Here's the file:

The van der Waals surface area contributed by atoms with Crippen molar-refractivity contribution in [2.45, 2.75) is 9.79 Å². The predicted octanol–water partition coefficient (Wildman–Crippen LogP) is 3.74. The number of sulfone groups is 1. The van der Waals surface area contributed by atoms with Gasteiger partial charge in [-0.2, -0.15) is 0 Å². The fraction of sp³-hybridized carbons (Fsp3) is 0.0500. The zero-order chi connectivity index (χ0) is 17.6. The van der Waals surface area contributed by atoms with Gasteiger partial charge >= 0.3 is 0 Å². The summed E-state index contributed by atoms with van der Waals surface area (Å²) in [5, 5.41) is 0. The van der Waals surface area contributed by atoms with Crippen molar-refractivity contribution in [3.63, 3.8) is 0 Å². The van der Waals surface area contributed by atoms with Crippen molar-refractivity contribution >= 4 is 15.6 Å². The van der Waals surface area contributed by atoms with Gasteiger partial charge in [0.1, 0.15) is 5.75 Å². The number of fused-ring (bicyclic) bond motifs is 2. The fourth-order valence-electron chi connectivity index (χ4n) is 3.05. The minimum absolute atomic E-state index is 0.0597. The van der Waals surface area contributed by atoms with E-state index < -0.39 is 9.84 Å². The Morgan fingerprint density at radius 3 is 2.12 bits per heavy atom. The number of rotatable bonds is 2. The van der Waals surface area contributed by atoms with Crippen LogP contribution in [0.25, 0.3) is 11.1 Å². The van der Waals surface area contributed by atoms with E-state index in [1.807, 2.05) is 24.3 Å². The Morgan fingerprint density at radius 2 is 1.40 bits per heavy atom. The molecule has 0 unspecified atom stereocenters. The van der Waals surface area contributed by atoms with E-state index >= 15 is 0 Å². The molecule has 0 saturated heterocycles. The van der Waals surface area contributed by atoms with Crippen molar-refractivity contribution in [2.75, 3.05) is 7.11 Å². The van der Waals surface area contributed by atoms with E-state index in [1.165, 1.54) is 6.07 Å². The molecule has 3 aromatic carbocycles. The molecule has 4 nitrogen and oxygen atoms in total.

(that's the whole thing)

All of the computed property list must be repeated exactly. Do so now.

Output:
The van der Waals surface area contributed by atoms with Crippen molar-refractivity contribution in [2.45, 2.75) is 9.79 Å². The predicted octanol–water partition coefficient (Wildman–Crippen LogP) is 3.74. The number of sulfone groups is 1. The van der Waals surface area contributed by atoms with Gasteiger partial charge in [-0.2, -0.15) is 0 Å². The fraction of sp³-hybridized carbons (Fsp3) is 0.0500. The zero-order chi connectivity index (χ0) is 17.6. The van der Waals surface area contributed by atoms with Gasteiger partial charge >= 0.3 is 0 Å². The summed E-state index contributed by atoms with van der Waals surface area (Å²) in [5, 5.41) is 0. The van der Waals surface area contributed by atoms with Crippen molar-refractivity contribution in [3.63, 3.8) is 0 Å². The van der Waals surface area contributed by atoms with Crippen molar-refractivity contribution >= 4 is 15.6 Å². The van der Waals surface area contributed by atoms with Gasteiger partial charge in [0.1, 0.15) is 5.75 Å². The number of fused-ring (bicyclic) bond motifs is 2. The fourth-order valence-electron chi connectivity index (χ4n) is 3.05. The minimum absolute atomic E-state index is 0.0597. The van der Waals surface area contributed by atoms with E-state index < -0.39 is 9.84 Å². The Morgan fingerprint density at radius 3 is 2.12 bits per heavy atom. The number of rotatable bonds is 2. The van der Waals surface area contributed by atoms with Crippen LogP contribution in [0.25, 0.3) is 11.1 Å². The van der Waals surface area contributed by atoms with E-state index in [1.807, 2.05) is 24.3 Å². The Morgan fingerprint density at radius 2 is 1.40 bits per heavy atom. The molecule has 0 unspecified atom stereocenters. The van der Waals surface area contributed by atoms with E-state index >= 15 is 0 Å². The molecule has 0 saturated heterocycles. The van der Waals surface area contributed by atoms with Crippen molar-refractivity contribution in [2.75, 3.05) is 7.11 Å². The van der Waals surface area contributed by atoms with E-state index in [1.165, 1.54) is 6.07 Å². The molecule has 3 aromatic carbocycles. The molecule has 4 nitrogen and oxygen atoms in total.